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## Vertex Cover

Algorithmic graph theory proves to be a fertile ground for hard problems. The prototypical NP-complete graph problem is vertex cover, previously defined in Section as follows:

Input: A graph G=(V, E) and integer .

Output: Is there a subset S of at most k vertices such that every has at least one vertex in S? Demonstrating the hardness of vertex cover proves more difficult than the previous reductions we have seen, because the structure of the two relevant problems is very different. A reduction from 3-satisfiability to vertex cover has to construct a graph G and bound k from the variables and clauses of the satisfiability instance.

First, we translate the variables of the 3-SAT problem. For each Boolean variable , we create two vertices and connected by an edge. To cover these edges, at least n vertices will be needed, since no two of the edges will share a vertex. Figure: Reducing satisfiability instance to vertex cover

Second, we translate the clauses of the 3-SAT problem. For each of the c clauses, we create three new vertices, one for each literal in each clause. The three vertices of each clause will be connected so as to form c triangles. At least two vertices per triangle must be included in any vertex cover of these triangles.

Finally, we will connect these two sets of components together. Each literal in the vertex ``gadgets'' is connected to corresponding vertices in the clause gadgets (triangles) that share the same literal. From a 3-SAT instance with n variables and c clauses, this constructs a graph with 2n+3c vertices. The complete reduction for the 3-SAT problem is shown in Figure .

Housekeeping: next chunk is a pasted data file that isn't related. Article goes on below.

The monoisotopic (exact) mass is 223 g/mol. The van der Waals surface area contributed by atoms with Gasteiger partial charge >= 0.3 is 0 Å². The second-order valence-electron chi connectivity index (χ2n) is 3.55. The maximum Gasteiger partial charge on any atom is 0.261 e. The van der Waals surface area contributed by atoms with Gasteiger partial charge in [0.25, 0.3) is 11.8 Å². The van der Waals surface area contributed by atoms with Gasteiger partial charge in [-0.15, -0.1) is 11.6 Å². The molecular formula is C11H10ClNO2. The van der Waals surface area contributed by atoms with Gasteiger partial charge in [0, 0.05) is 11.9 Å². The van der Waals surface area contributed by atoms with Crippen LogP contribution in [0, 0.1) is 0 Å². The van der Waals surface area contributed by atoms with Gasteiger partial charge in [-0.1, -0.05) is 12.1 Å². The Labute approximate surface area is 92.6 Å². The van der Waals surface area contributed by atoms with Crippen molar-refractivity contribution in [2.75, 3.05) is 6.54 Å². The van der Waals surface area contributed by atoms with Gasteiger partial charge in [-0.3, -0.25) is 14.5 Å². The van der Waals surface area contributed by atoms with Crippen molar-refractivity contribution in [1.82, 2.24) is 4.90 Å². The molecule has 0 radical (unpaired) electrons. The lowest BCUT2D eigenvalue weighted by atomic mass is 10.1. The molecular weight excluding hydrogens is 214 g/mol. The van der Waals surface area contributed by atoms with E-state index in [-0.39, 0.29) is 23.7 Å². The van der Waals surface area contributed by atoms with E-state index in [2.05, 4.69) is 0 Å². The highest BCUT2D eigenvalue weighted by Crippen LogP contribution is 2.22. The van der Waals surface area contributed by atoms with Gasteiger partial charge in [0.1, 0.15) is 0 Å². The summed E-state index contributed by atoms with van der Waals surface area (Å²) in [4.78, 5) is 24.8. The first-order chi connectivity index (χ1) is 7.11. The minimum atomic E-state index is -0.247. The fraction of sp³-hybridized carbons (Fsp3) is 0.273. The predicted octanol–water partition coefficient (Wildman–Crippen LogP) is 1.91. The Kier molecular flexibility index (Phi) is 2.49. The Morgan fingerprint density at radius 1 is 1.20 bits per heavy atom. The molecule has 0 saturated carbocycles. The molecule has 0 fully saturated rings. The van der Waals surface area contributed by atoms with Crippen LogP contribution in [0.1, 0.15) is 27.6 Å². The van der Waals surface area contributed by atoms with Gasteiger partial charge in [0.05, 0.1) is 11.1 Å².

This graph has been designed to have a vertex cover of size n+2c if and only if the original expression is satisfiable. By the earlier analysis, any vertex cover must have at least n+2c vertices, since adding extra edges to the graph can only increase the size of the vertex cover. To show that our reduction is correct, we must demonstrate that:

• Every satisfying truth assignment gives a vertex cover - Given a satisfying truth assignment for the clauses, select the n vertices from the vertex gadgets that correspond to literals to be members of the vertex cover. Since this is a satisfying truth assignment, a true literal from each clause will have covered one of the three cross edges connecting each clause triangle to a vertex gadget. Therefore, by selecting the other two vertices of each clause triangle, we can also pick up the remaining cross edges and complete the cover.
• Every vertex cover gives a satisfying truth assignment - Given any vertex cover C of size n+2c, exactly n of the vertices must belong to the vertex gadgets. Let these first stage vertices define the truth assignment, while the 2c remaining cover vertices must be distributed at two per clause gadget; otherwise a clause gadget edge must go uncovered. These clause gadget vertices can cover only two of the three connecting cross edges per clause. Therefore, if C gives a vertex cover, at least one cross edge per clause must be covered, meaning that the corresponding truth assignment satisfies.

This proof of the hardness of vertex cover, chained with the clique and independent set arguments of Section , gives us a library of hard graph problems that we can use to make future hardness proofs easier.        Next: Other NP-Complete Problems Up: Difficult Reductions Previous: Integer Programming

Algorithms
Mon Jun 2 23:33:50 EDT 1997